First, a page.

Wedding dresses: Cuts
There are so many different cuts of gown to choose from. How do you decide which one's best for you? Prosser breaks it down:
A-line cut gowns flatter most figures and they disguise "problem" areas effectively.
Empire cut gowns are a fantastic style. Cut under the bust with a long skirt, the empire cut gown is perfect for petite brides as it creates the illusion of height.
Mermaid cut gowns are for women who are very proportional. They hug the waist and hips and show each 'imperfection' if there are any!
Princess cut gowns are universally the most flattering gowns. Seamless waistlines with three vertical front panels make all body types look taller and slimmer.
Ball gown cut gowns are classic and figure-flattering for all body types with a more fitted bodice and a long full length skirt.
Wedding dresses: Fabrics
Next consideration? Fabric. But there are advantages and disadvantages to various choices.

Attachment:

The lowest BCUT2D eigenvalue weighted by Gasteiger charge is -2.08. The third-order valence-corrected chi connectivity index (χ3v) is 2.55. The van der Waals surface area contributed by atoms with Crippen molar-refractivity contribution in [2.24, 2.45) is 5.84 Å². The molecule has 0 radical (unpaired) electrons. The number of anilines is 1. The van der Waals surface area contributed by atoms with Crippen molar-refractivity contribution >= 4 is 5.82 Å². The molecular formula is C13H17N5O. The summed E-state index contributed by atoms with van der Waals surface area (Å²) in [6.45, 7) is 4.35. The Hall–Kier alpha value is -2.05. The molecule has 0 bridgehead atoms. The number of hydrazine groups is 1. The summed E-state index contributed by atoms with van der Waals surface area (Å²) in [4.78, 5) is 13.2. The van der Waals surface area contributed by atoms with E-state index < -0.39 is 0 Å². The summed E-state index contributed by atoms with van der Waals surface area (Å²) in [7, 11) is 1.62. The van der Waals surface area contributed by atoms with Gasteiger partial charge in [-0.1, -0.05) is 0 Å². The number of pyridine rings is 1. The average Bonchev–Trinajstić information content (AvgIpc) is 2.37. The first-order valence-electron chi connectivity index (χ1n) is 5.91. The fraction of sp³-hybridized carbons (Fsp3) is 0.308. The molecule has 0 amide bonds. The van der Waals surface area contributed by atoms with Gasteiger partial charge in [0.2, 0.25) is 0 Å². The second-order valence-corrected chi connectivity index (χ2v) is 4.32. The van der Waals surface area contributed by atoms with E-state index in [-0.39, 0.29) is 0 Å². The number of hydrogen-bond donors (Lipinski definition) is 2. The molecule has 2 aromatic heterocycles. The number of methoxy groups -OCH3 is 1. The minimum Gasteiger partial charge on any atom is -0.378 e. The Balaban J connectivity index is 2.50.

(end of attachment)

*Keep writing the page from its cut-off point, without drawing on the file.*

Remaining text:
"Silk is the most luxurious bridal fabric available," says Prosser. "Silk is very breathable making it cool in the summer and warmer in the winter. But it's also the most expensive fabric, she says, and it wrinkles easily and is more difficult to keep clean.
Page 1 of 2 – Learn more about wedding dress fabrics, plus five tips for when you're shopping for the dress of your dreams.
Silk satin is the most common fabric used for wedding dresses. "It has a very rich, soft finish and is a great base fabric for elaborately embellished gowns," says Prosser. But she says the fabric can be unforgiving, hugging every curve and bulge and that it can't be dyed pure white.